• Empowering young people to improve their outlook on living with epilepsy, building their resilience, confidence and independence.
  • Helping children and young people manage their wellbeing and mental health, signposting them to the help they need.

Youth participation

Listening to and understanding the lived experiences of children and young people with epilepsy is at the core of how we work at Young Epilepsy. We are pushing the boundaries to ensure young people’s voices are heard and respected.

The right for every child to have their opinions heard and taken seriously is fundamental to our work with the Youth Voice Network and Young Trustees. We work with a growing community of over 100 children and young people with epilepsy, aged 13 – 25 from across the UK. Through sharing their stories, they help shape our policies and campaigns, products and services, to create positive change in wider society. Every young person with epilepsy has a unique story, we work to ensure their voice is heard.

Policy and campaigns

Our purpose is to inform, educate, inspire and engage the nation, through young people with epilepsy living ambitious and fulfilled lives. We want an inclusive society that understands epilepsy.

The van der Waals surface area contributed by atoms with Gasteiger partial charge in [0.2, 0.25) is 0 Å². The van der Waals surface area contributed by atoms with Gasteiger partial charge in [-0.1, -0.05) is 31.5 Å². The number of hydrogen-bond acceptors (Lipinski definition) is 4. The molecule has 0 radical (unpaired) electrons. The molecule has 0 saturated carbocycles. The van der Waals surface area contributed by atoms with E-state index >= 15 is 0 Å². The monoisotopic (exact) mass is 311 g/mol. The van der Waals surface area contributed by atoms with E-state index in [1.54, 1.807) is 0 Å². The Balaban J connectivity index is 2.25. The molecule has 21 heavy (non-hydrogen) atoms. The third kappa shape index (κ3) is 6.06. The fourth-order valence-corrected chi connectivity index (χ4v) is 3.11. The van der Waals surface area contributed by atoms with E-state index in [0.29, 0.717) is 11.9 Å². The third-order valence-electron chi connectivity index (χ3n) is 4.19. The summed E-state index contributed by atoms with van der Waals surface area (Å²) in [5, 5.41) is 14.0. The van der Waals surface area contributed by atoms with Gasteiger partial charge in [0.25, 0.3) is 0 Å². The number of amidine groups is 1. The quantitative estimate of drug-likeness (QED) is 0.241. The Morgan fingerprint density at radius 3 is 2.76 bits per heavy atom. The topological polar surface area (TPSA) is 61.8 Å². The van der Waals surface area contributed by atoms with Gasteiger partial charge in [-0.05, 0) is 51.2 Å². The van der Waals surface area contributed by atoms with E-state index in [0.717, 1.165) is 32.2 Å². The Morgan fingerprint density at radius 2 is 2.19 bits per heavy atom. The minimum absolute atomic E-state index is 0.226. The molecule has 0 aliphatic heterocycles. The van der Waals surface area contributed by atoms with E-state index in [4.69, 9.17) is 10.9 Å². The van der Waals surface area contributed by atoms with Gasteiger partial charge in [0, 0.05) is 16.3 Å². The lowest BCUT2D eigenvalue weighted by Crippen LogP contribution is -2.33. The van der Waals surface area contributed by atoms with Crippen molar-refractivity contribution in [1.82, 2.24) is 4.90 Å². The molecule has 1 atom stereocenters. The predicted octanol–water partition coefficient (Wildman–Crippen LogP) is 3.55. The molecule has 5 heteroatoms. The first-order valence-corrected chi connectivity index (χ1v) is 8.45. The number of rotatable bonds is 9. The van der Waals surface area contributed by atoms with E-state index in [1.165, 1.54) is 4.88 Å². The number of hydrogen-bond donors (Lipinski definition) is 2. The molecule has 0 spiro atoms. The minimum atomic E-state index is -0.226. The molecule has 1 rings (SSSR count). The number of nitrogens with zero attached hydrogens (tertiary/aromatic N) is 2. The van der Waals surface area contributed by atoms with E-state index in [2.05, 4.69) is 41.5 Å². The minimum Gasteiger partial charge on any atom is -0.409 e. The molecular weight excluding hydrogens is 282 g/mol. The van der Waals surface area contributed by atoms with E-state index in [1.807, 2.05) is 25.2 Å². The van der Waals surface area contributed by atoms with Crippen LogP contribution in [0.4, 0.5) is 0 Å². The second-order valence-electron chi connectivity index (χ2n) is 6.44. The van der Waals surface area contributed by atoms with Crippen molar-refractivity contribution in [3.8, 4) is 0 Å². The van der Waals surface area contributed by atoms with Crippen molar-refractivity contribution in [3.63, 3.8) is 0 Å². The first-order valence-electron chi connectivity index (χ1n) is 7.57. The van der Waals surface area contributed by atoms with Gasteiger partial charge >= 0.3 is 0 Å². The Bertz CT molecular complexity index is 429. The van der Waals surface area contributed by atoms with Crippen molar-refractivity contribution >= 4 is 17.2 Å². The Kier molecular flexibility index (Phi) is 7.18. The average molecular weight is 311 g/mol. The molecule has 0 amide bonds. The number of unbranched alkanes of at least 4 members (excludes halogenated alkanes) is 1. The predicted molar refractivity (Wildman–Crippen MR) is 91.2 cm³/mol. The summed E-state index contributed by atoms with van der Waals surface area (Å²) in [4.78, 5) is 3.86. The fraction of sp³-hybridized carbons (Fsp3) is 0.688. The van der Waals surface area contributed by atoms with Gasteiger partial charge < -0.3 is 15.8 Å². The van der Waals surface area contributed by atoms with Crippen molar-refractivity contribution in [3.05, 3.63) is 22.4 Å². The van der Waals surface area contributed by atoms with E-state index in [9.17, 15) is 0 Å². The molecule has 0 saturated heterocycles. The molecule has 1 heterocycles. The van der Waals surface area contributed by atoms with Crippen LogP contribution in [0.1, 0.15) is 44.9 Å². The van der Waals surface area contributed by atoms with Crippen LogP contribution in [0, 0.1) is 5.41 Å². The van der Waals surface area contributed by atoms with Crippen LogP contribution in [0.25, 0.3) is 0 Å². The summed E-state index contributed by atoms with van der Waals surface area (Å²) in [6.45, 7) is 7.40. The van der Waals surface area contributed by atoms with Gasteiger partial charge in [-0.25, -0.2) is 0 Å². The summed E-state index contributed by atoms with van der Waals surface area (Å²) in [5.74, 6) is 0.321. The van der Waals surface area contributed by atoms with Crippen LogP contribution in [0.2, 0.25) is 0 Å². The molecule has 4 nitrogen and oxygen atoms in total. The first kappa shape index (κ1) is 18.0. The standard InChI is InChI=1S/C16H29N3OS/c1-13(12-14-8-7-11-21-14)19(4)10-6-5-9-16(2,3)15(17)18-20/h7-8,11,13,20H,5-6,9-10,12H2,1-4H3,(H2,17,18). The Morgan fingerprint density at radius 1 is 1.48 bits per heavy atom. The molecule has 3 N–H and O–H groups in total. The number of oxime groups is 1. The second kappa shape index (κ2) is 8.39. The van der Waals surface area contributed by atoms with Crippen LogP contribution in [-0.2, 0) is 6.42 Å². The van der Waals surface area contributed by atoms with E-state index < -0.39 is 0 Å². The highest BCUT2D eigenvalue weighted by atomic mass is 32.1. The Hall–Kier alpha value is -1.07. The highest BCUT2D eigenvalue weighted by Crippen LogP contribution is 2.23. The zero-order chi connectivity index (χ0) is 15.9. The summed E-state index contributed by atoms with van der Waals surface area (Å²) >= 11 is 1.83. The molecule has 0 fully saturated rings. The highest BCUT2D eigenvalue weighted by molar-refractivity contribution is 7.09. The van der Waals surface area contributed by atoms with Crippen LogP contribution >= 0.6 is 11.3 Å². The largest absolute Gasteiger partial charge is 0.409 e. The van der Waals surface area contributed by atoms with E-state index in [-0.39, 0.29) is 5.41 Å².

Campaigns led by young people’s voices

Our campaign priorities are led by the views and experiences of children and young people with epilepsy. We work closely with our Young Reps and Young Supporters to inform our campaigning work and support them as advocates for children and young people with epilepsy across the country. Through peer-to-peer group discussions we enable young people with epilepsy to share their experiences together.

Improving systems of support

We campaign to improve systems of support for children and young people with epilepsy. This includes influencing policy in government, healthcare and education to ensure the rights of children and young people with epilepsy are upheld. We enable our supporters to campaign with us on the issues that matter to them, connecting them with decision-makers relevant to them.


1 in 3 children with epilepsy do not get the support they need at school

They are unnecessarily missing out on their childhood and their futures are being put at risk, because people don’t understand epilepsy and how it can be different for everyone.